Bathroom restrictions for transgender kids added to Missouri ‘parents bill of rights’

Annelise Hanshaw/Missouri Independent photo: 
State Sen. Nick Schroer, R-O'Fallon, expresses his concerns about public school bathrooms Tuesday, Jan. 23, 2024, in the Missouri Senate Education and Workforce Development Committee meeting.
Annelise Hanshaw/Missouri Independent photo: State Sen. Nick Schroer, R-O'Fallon, expresses his concerns about public school bathrooms Tuesday, Jan. 23, 2024, in the Missouri Senate Education and Workforce Development Committee meeting.

Legislation seeking to create a "parents bill of rights" in Missouri was amended in committee Tuesday morning to add prohibitions on transgender students accessing restrooms and locker rooms that align with their gender identity.

A House hearing on standalone bills that sought to regulate school bathrooms took up the majority of a nearly nine-hour meeting last week. Missourians haven't had a chance to testify on bathroom restrictions in the Senate this year, a fact that irked Democrats as the committee's chairman -- Republican Sen. Andrew Koenig of Manchester -- briefly introduced the amendment.

Koenig added the bathroom amendment shortly before he was removed as chairman of the education committee. He lost his chairmanship Tuesday along with other members of the Senate's Freedom Caucus following weeks of open warfare with the chamber's GOP leadership.

Sen. Nick Schroer, a Republican from Defiance, said adding the bathroom amendment was an important step.

"It is a statewide issue that your biological sex matches which locker room and which restroom you're going into," Schroer said. "I know several of the school districts in St. Charles County have addressed it, but there's still a need."

Greg Razer, a Kansas City Democrat and the Senate's only openly gay member, attempted to remove it, but his efforts fell short when only Republican Sen. Elaine Gannon of De Soto joined the Democratic committee members in favor of Razer's proposal.

The original bill would require school staff to report to parents, within 24 hours, if a minor expresses "discomfort or confusion about the student's documented identity" or desires to change their pronouns.

The bill also specifies that school personnel cannot "encourage a student under the age of 18 years old to adopt a gender identity or sexual orientation."

Razer offered another amendment Tuesday that would require staff to contact the Missouri Department of Social Services whenever a parent is contacted regarding students' LGBTQ status. The school would tell the agency that the child was at-risk of becoming homeless. His fear, Razer said, is that disapproving parents may kick a child out of their home.

"I think we all can agree that we don't want children to be homeless," Razer told fellow committee members.

Sen. Doug Beck, a Democrat from Affton, added there was a risk of child abuse as well, stacking another amendment atop Razer's.

"If the parent is going to be notified," Razer said, "the department needs to be notified that they may have a homeless child or an abused child on their hands."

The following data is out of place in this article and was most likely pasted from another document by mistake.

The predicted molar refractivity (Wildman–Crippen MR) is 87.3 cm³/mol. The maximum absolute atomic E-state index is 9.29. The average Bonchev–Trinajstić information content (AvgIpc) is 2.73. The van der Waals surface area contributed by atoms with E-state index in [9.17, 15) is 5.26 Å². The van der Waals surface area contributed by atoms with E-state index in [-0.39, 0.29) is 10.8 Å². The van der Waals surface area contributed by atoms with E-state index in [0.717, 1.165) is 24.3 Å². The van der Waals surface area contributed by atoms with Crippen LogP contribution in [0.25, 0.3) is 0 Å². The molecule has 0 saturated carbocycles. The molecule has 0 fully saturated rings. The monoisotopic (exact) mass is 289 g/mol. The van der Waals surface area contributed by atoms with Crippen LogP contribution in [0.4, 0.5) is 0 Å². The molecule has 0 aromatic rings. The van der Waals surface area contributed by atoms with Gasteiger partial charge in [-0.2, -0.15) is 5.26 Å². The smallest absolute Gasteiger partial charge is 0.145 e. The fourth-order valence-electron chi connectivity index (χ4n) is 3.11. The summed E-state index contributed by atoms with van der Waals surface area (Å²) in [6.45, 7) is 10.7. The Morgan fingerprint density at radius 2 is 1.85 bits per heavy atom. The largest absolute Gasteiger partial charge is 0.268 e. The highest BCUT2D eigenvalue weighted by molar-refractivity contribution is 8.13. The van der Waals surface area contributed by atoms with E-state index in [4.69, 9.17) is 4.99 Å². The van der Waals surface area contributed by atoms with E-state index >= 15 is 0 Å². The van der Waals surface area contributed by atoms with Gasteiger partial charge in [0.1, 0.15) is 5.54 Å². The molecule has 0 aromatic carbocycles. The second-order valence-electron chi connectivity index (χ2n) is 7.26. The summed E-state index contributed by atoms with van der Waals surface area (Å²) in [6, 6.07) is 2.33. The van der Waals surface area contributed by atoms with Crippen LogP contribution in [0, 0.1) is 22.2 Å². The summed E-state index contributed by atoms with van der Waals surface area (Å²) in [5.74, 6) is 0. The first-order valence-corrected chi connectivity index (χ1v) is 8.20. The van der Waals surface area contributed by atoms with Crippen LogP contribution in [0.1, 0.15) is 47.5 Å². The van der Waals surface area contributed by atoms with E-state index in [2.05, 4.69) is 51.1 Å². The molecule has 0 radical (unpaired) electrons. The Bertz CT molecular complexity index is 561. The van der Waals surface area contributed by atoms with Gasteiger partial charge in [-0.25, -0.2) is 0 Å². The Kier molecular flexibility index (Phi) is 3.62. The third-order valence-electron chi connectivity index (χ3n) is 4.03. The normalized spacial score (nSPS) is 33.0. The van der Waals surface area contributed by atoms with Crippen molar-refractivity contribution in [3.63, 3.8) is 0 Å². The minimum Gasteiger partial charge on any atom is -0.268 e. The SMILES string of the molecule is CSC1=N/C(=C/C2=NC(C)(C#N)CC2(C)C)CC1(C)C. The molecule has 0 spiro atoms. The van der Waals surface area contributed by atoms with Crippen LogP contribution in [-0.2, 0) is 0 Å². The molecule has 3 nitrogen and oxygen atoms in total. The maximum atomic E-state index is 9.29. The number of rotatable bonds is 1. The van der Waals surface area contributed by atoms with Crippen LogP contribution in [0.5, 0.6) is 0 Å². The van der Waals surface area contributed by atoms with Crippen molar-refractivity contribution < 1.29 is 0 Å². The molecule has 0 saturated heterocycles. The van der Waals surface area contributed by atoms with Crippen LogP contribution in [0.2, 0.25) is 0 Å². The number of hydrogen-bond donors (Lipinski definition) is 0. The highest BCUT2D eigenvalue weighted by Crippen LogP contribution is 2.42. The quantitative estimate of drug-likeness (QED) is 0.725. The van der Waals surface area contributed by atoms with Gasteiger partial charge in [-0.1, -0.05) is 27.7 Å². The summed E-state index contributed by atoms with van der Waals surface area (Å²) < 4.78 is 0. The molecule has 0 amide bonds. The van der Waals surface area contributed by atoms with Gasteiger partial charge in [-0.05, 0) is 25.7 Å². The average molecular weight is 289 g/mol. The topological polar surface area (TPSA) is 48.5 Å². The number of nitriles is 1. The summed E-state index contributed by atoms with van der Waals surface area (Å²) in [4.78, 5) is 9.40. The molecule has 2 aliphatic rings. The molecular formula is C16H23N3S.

Sen. Rick Brattin, a Republican from Harrisonville, said he thought the Democratic amendments were unnecessary.

"Doesn't the current existing law mandate reporting if they believe there is abuse or anything already going on?" he said. "So this is just redundancy."

Brattin said the amendments assume abuse, saying parents should be "innocent until proven guilty." Razer thought it was best to be precautionary.

"You want to wait until the child is abused?" he asked. "You're going to put a certain unacceptably large percentage of children at risk."

Brattin argued with him, saying it was a "very small portion of children."

Razer became visibly upset.

"If the law says 'sexual orientation or gender identity,' say a boy says, 'I want to take this girl on a date to the dance,' then do they have to call?" Razer asked. "If that's not the case, then what we're saying in your bill is you only call if the student is like me."

Koenig said he was open to clarifying the bill's language.

"What we don't want is, we don't want the teacher indoctrinating the child to make one decision or the other, or to specifically change names or pronouns," he said.

State Sen. Lauren Arthur, a Kansas City Democrat, said teachers are not trying to change students' sexuality or gender identity.

"Without teachers indoctrinating students, there are still conversations about students' personal lives, who they like, who they want to take to the dance and how they're feeling at that moment," she said. "By putting in statute requirements of the teachers to notify parents in conversations where I think we should allow them a little discretion to make the right call, it creates all sorts of additional problems."

Brattin said he thought the discussion of sexual orientation was "muddying the waters." He said the bill addresses situations where teachers help children transition by providing clothes or changing their name without parental consent.

"To say that a teacher should have those sorts of conversations, I think is beyond the scope of a teacher," he said.

Koenig's bill passed, with the committee's Democratic members and Gannon in opposition.

The committee's new chairperson Sen. Curtis Trent, a Republican from Springfield, will be responsible for reporting the bill as "passed" on the Senate floor for it to continue forward. He voted in favor of the legislation.

The Missouri Independent, www.missouriindependent.com, is a nonprofit, nonpartisan news organization covering state government and its impact on Missourians.